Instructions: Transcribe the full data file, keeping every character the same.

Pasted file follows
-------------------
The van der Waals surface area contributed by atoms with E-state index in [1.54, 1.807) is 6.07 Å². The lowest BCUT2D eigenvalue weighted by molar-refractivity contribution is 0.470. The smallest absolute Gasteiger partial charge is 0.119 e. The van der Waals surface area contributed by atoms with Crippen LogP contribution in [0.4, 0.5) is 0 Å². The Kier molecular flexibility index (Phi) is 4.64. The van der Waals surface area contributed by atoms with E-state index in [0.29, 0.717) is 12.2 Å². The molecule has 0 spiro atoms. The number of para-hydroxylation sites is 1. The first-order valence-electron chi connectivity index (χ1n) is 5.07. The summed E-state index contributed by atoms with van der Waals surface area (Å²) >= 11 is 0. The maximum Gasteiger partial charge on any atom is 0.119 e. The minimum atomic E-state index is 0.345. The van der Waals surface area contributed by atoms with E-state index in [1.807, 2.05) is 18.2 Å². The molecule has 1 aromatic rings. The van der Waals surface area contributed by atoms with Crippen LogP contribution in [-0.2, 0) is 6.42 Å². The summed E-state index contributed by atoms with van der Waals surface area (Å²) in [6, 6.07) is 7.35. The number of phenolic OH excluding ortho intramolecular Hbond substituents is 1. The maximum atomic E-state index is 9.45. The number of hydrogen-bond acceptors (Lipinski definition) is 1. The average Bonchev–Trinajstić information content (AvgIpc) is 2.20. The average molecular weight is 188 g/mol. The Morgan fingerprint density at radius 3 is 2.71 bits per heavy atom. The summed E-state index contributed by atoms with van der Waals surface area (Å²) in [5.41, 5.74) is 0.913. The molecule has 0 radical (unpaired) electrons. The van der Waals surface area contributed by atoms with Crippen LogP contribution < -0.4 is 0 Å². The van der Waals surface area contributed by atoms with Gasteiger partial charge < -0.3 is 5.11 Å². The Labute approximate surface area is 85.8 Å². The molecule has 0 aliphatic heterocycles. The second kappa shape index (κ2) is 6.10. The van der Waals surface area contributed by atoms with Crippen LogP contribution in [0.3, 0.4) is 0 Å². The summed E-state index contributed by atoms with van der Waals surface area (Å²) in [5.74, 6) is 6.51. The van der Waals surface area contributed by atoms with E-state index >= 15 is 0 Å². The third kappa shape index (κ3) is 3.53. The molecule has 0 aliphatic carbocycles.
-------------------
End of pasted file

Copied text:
The van der Waals surface area contributed by atoms with E-state index in [1.54, 1.807) is 6.07 Å². The lowest BCUT2D eigenvalue weighted by molar-refractivity contribution is 0.470. The smallest absolute Gasteiger partial charge is 0.119 e. The van der Waals surface area contributed by atoms with Crippen LogP contribution in [0.4, 0.5) is 0 Å². The Kier molecular flexibility index (Phi) is 4.64. The van der Waals surface area contributed by atoms with E-state index in [0.29, 0.717) is 12.2 Å². The molecule has 0 spiro atoms. The number of para-hydroxylation sites is 1. The first-order valence-electron chi connectivity index (χ1n) is 5.07. The summed E-state index contributed by atoms with van der Waals surface area (Å²) >= 11 is 0. The maximum Gasteiger partial charge on any atom is 0.119 e. The minimum atomic E-state index is 0.345. The van der Waals surface area contributed by atoms with E-state index in [1.807, 2.05) is 18.2 Å². The molecule has 1 aromatic rings. The van der Waals surface area contributed by atoms with Crippen LogP contribution in [-0.2, 0) is 6.42 Å². The summed E-state index contributed by atoms with van der Waals surface area (Å²) in [6, 6.07) is 7.35. The number of phenolic OH excluding ortho intramolecular Hbond substituents is 1. The maximum atomic E-state index is 9.45. The number of hydrogen-bond acceptors (Lipinski definition) is 1. The average Bonchev–Trinajstić information content (AvgIpc) is 2.20. The average molecular weight is 188 g/mol. The Morgan fingerprint density at radius 3 is 2.71 bits per heavy atom. The summed E-state index contributed by atoms with van der Waals surface area (Å²) in [5.41, 5.74) is 0.913. The molecule has 0 radical (unpaired) electrons. The van der Waals surface area contributed by atoms with Crippen LogP contribution < -0.4 is 0 Å². The van der Waals surface area contributed by atoms with Gasteiger partial charge < -0.3 is 5.11 Å². The Labute approximate surface area is 85.8 Å². The molecule has 0 aliphatic heterocycles. The second kappa shape index (κ2) is 6.10. The van der Waals surface area contributed by atoms with Crippen LogP contribution in [0.3, 0.4) is 0 Å². The summed E-state index contributed by atoms with van der Waals surface area (Å²) in [5.74, 6) is 6.51. The van der Waals surface area contributed by atoms with E-state index >= 15 is 0 Å². The third kappa shape index (κ3) is 3.53. The molecule has 0 aliphatic carbocycles.